Book Review! The Map of Time and The Map of the Sky by Felix J. Palma

Sorry for being a little MIA the last week or so. Those classes at PureBarre I blogged about have been eating into my free time, in a good way! In fact, I participated in a promo for their DC location and got myself 2 free weeks of classes (*excited squeal*) so until the end of July, my goal is to keep going to classes 5 times per week. By way of an update, I’m 3 weeks into the unlimited month of classes I purchased, and I’m definitely noticing the benefits. The first couple of classes, I couldn’t hold the 90 second plank or do the number of regular push-ups in their warmup sequence; while some days I still have to push myself, I can do both now πŸ™‚ Depending on what I’ve been doing, some of the workouts are still really hard (I went for a morning run with Abe one day, about 1.5-2 miles, and my legs were still feeling great so I decided to do a bunch of squats too, then went to a barre class after work. I about died.) The basic choreography is supposed to switch soon (I hear that the whole franchise tries to switch it up about every 3 months, so that your body doesn’t get into a workout rut) so I’ll let you know what I think!

On to the main event: a review of The Map of Time, and The Map of the Sky, both by Felix J. Palma


I’ll be honest, what really drew me to The Map of Time was the intriguing combo of the title and the paperback’s cover art (and the fact that the paperback was super thick – I need a book that will last me more than 3 hours). The basic plot is that shortly after H.G. Wells’ novel The Time Machine is published, a businessman in London claims that he can transport people to a particular date in the future: the year 2000, where the brave Capt. Derek Shackleton will lead humanity’s triumph over the machines that had risen up and taken control of the earth. There are several sub-plots that weave around this main premise, involving H.G. Wells, time-traveling businessman Gilliam Murray, Capt. Shackleton, a wealthy young gentleman and his [prostitute] lover, and a young woman from London. I won’t say any more than that, because it would involve too many spoilers, but I was a fan of how Palma used the sub-plots to flesh out the story while leaving the reader guessing a little. One of my favorite things about this book is the inclusion of historical persons and events. While this is certainly not a novel based on historical facts, I liked the nod to history and the descriptions of Victorian London. I also particularly enjoyed the way that Palma addressed a science-fiction topic like time-travel in a historical setting.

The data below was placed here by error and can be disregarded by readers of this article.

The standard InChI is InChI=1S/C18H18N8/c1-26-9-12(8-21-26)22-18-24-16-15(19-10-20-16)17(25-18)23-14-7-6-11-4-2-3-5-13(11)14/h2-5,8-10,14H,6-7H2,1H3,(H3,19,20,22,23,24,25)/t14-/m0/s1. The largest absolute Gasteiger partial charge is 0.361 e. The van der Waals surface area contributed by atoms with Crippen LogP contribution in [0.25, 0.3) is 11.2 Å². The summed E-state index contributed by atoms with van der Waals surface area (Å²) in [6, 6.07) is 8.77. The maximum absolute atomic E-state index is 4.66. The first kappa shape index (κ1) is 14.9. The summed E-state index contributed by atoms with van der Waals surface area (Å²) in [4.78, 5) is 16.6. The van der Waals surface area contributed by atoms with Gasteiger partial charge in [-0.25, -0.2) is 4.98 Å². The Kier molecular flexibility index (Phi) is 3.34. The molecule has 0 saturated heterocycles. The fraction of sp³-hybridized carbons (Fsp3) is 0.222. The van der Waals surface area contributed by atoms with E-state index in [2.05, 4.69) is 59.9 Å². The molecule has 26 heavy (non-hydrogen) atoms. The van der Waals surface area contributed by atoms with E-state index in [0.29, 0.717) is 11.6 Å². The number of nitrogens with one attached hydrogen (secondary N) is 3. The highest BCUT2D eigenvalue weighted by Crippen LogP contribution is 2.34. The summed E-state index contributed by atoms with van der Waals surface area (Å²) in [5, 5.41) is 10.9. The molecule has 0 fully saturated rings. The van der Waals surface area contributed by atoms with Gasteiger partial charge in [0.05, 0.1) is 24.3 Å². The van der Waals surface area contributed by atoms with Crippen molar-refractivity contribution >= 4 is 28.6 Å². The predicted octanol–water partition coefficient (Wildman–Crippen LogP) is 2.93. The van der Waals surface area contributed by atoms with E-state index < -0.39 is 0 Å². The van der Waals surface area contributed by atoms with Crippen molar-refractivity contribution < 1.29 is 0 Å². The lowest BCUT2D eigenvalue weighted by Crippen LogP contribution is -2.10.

I’ve actually lent my copy of the Map of Time out to a friend, and she’s gotten through all but the last 10-20 pages. She really enjoyed it and read the majority of the book over just a few days, but basically said that once she put it down, she was just having trouble picking it back up to “finish” those last few pages. I think it’s because while this was a good book, it isn’t one where you’re hanging on every particular word until the very end (like I did with The Night Circus) rather, the plot and characters are what make it so interesting, and the major points of the plot are wrapped up long before the final page.